A mass budget for transgenic "Supermice" engineered with extra rat growth hormone genes: evidence for energetic limitation Academic Article uri icon

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abstract

  • Genetically engineered "Supermice" (Mus musculus, transgenic strain Tg[MT-1,rGH],Bri2) possess multiple copies of rat growth hormone genes yielding growth rates 220% that of normal mice. To discover how Supermice alter their acquisition and allocation of resources under elevated costs of growth, a resource allocation study was conducted on forty 50-day-old normal and transgenic male mice. Individual dry mass budgets were used to compare rates of growth, consumption, faecal deposition, digestive assimilation, and respiration over 11-day intervals. The mean body mass of transgenic mice was 153% that of normal animals during this period. Surprisingly, on a mass-specific basis, Supermice consumed 6% less food despite their higher investment in growth (normal: 0.50 ± 0.01 mg food/mg dry body mass per day; Supermice: 0.47 ± 0.01 mg food/mg dry body mass per day). Assimilation efficiency was also slightly lower in Supermice (64.1%) than in normal animals (66.7%). Enhanced growth was achieved entirely through improved conversion efficiencies. Gross and net production efficiencies of Supermice were 227 and 244% those of controls, respectively. Such increased efficiencies appeared to be the result of diverting resources from processes such as behaviour, longevity assurance, and other respiratory demands. Evidence for such trade-offs supports the "principle of allocation," a key assumption for theories of life-history evolution.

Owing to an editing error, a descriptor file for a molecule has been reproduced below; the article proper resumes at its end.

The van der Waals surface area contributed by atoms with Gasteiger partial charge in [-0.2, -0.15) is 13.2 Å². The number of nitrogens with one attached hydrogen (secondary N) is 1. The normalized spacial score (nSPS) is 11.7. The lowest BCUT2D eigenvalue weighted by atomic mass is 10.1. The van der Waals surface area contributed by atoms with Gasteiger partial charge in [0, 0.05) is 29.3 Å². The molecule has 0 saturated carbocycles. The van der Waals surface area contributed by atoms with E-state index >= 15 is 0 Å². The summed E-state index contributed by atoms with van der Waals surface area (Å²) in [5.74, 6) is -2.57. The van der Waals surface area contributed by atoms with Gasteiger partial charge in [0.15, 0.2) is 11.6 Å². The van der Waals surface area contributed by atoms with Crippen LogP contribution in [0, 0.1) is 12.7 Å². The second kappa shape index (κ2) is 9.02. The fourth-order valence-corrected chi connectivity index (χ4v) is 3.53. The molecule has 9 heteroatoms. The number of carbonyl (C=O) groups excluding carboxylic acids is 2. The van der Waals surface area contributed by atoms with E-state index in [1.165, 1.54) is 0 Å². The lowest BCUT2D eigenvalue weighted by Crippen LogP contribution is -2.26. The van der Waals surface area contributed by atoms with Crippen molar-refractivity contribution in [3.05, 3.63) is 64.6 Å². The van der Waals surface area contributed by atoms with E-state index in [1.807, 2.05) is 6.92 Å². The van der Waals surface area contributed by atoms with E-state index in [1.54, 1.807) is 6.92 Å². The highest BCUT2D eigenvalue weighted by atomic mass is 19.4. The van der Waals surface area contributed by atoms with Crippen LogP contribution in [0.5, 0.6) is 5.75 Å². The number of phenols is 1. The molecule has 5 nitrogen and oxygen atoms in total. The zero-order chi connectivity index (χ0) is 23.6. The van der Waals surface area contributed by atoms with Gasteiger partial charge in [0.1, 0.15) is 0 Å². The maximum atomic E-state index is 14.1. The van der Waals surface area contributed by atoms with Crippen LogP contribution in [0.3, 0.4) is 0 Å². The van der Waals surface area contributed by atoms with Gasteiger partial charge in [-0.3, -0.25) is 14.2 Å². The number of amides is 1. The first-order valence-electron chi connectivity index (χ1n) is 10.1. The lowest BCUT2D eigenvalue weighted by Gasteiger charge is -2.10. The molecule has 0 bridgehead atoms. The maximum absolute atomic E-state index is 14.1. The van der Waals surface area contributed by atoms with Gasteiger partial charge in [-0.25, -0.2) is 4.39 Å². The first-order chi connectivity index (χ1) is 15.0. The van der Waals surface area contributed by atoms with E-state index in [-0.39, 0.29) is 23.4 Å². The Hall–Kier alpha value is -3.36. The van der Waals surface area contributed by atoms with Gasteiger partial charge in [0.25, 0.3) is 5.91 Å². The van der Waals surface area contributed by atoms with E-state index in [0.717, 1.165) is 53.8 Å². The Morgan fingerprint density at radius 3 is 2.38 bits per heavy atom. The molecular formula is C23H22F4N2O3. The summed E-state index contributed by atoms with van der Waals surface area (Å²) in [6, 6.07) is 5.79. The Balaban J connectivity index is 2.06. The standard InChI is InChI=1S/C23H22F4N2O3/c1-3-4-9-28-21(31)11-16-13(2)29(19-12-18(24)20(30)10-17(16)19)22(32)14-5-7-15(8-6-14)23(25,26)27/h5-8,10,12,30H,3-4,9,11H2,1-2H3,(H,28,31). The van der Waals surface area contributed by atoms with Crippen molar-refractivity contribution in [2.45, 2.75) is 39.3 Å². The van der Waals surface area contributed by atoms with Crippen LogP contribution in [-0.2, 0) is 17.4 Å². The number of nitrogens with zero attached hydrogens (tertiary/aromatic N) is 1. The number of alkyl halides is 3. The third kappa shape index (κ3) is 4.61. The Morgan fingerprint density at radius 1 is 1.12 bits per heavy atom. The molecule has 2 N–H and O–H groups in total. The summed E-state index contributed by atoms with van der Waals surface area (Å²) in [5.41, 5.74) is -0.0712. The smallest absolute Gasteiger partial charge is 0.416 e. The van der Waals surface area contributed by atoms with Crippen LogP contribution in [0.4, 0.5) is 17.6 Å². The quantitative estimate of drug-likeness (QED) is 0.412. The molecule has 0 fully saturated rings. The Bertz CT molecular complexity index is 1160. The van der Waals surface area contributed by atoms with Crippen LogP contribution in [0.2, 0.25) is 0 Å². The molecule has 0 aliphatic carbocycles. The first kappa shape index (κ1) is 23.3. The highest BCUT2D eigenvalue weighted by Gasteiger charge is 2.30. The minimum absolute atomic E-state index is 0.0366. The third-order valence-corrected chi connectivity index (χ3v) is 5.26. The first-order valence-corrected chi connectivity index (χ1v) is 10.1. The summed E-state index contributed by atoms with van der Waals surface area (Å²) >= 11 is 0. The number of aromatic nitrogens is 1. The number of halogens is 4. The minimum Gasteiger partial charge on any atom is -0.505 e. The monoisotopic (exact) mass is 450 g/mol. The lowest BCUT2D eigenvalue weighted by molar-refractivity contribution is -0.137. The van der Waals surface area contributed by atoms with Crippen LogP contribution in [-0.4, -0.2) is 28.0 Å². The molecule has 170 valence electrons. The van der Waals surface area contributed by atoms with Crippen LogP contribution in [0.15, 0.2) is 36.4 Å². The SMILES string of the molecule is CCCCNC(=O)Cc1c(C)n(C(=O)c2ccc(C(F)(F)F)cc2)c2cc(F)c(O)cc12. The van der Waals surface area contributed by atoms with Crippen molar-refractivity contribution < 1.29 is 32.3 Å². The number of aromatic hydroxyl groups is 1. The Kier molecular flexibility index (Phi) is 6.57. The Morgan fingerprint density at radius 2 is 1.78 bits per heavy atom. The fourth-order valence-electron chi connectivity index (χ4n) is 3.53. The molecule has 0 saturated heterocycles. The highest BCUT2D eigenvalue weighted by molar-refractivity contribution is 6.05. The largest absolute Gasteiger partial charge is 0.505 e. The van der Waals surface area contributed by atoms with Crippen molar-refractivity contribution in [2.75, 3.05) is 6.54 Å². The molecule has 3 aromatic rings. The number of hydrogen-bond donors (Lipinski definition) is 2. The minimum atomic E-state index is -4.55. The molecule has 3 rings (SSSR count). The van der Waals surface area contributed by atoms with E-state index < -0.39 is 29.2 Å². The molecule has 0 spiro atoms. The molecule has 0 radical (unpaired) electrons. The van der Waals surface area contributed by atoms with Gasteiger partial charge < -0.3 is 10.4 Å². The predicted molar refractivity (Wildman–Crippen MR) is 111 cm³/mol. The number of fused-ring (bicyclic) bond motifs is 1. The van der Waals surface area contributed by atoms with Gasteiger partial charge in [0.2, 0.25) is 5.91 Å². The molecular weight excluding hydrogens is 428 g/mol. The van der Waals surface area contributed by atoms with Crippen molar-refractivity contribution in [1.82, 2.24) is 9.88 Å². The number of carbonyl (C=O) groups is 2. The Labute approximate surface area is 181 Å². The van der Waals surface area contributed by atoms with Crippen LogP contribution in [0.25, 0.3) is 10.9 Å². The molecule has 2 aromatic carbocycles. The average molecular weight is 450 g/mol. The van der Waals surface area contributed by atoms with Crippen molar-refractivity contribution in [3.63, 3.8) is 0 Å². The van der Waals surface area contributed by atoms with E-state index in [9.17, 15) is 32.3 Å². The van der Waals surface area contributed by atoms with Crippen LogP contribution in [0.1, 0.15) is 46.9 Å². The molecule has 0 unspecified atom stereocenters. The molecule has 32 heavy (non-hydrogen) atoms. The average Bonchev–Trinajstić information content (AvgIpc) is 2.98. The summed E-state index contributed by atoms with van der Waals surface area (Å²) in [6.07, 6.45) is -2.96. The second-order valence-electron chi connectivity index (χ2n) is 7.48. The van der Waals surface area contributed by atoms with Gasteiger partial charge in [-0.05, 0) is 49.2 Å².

publication date

  • June 1, 1994